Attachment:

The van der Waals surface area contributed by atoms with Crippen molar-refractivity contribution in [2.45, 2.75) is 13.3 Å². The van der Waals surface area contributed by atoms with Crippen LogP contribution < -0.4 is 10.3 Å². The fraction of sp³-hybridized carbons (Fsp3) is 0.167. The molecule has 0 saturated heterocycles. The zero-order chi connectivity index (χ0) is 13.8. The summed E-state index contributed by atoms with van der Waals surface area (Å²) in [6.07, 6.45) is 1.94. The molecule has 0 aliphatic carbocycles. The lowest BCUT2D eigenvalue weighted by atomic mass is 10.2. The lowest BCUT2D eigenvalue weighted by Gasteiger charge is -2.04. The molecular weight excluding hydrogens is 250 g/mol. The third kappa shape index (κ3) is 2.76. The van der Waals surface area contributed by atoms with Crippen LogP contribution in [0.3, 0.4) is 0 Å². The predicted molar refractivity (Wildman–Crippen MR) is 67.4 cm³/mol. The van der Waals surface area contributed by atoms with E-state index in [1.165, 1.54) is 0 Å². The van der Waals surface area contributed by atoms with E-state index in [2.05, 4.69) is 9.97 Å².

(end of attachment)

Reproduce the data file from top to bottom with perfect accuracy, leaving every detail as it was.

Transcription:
The van der Waals surface area contributed by atoms with Crippen molar-refractivity contribution in [2.45, 2.75) is 13.3 Å². The van der Waals surface area contributed by atoms with Crippen LogP contribution < -0.4 is 10.3 Å². The fraction of sp³-hybridized carbons (Fsp3) is 0.167. The molecule has 0 saturated heterocycles. The zero-order chi connectivity index (χ0) is 13.8. The summed E-state index contributed by atoms with van der Waals surface area (Å²) in [6.07, 6.45) is 1.94. The molecule has 0 aliphatic carbocycles. The lowest BCUT2D eigenvalue weighted by atomic mass is 10.2. The lowest BCUT2D eigenvalue weighted by Gasteiger charge is -2.04. The molecular weight excluding hydrogens is 250 g/mol. The third kappa shape index (κ3) is 2.76. The van der Waals surface area contributed by atoms with Crippen LogP contribution in [0.3, 0.4) is 0 Å². The predicted molar refractivity (Wildman–Crippen MR) is 67.4 cm³/mol. The van der Waals surface area contributed by atoms with E-state index in [1.165, 1.54) is 0 Å². The van der Waals surface area contributed by atoms with E-state index in [2.05, 4.69) is 9.97 Å².